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As a teenager a few friends and I used to frequent our local Games Workshop on a weekly basis to play a few games or take part in any events. The store was always packed full of people. There were a range of ages, races and backgrounds but, while I didn't really think anything of it at the time, there was a distinct lack of females. There were female family members and girlfriends who were dragged
into the store by their male companions but very few girls actually engaged in any of the games.

So why is this? Are girls just not interested in Wargaming or is there something more sinister at work? Could Wargaming be, at least passively, a sexist hobby?
For the sake of consistency, and as it is why my personal experience is strongest, when I talk about Wargaming I will be focusing mainly on Games Workshop and its game.

When you look at mainstream Wargaming, especially Fantasy and Sci-Fi, women are often underrepresented and when they are found they are often skimpily clad or over sexualized. While I am not here to decide whether this portrayal of women is right or wrong it is easily arguable that these design decisions were made with a male audience in mind. There have been attempts to adjust
the balance such as the Sisters of Battle for Warhammer 40k. This all female army of warrior nuns was slightly more forward thinking in making women a force on par with their male counterparts. Even if it was unable to leave out the molded ‘breast’ plate.

It could be argued however that Wargaming is simply following the tropes and expectations laid down for these genres of many years. Video Games, Films and Comic books have often been geared up for male audiences and as such their male and female characters are firmly rooted in stereotypes.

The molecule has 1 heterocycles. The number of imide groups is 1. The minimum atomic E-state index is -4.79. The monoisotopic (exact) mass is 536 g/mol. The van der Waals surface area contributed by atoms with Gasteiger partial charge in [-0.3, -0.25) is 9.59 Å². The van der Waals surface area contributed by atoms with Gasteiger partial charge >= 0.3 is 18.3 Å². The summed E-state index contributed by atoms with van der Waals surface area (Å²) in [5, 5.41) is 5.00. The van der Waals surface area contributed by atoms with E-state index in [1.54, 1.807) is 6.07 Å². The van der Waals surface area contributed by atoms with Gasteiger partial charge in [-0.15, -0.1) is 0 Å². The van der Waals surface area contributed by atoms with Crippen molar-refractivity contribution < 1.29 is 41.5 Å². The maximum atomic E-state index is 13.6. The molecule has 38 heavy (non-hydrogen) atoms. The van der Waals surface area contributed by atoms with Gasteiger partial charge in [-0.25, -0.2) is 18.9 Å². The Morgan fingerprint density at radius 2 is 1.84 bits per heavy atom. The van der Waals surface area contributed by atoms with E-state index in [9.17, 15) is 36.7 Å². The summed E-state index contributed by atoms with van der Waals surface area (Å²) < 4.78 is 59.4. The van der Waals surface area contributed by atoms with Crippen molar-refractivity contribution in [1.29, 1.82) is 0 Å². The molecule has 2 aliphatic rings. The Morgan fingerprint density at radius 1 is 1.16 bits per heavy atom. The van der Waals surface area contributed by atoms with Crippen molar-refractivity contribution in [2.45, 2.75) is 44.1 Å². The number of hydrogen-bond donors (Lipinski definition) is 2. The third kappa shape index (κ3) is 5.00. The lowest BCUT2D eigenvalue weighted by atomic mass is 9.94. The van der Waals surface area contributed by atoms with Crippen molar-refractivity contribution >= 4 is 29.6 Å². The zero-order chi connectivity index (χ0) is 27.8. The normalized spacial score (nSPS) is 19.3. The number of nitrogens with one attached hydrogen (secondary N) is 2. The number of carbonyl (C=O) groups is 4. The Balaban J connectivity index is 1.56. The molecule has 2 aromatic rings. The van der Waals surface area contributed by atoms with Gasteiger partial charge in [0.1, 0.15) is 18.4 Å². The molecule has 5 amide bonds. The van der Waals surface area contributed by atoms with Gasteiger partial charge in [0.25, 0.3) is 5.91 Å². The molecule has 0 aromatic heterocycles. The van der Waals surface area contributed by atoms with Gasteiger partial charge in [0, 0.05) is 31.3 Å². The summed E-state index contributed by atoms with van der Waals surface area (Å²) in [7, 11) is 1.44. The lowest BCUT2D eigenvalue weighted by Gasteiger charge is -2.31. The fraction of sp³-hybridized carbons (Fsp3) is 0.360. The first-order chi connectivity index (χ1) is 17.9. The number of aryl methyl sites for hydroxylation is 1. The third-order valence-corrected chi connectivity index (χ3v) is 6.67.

However, I don’t think that the reason Wargaming doesn't seem to attract women is solely due to these choices of style. From an outside perspective, Wargaming is undoubtedly deemed a male hobby. When you strip away all of the strategy and gameplay it is essentially a game of toy soldiers for adults. As children, marketing firmly places boys as being into G.I Joes and other military related toys. As a result it’s only natural that this assumption of preferences based on gender extends to Wargaming. This pre-conception is further fuelled by the fact that upon entering any Games Workshop store you will most likely find that the men easily outnumber the women.
It is easy to see how this could be off putting for girls, especially youngsters looking to get into the game. Unfortunately there are still plenty of people, both men and women, who wouldn’t see a problem in ridiculing someone over their choice of hobby, especially if it is not widely associated with their gender.

So coming back to my original question, is Wargaming sexist? I would personally say no. While there are those among the Wargaming community that probably prefer the male orientated hobby just the way it is I believe that these are in the minority. Most gamers are simply happy to get new opponents to play or people to discuss hobby tips with, regardless of their gender. Attitudes are changing in all aspects of ‘nerd’ entertainment and girls are becoming a more and more actively and openly engaged in them. I do believe though that the industry needs to be aware of who their audience is and think about how their products can accommodate both sides of the market.



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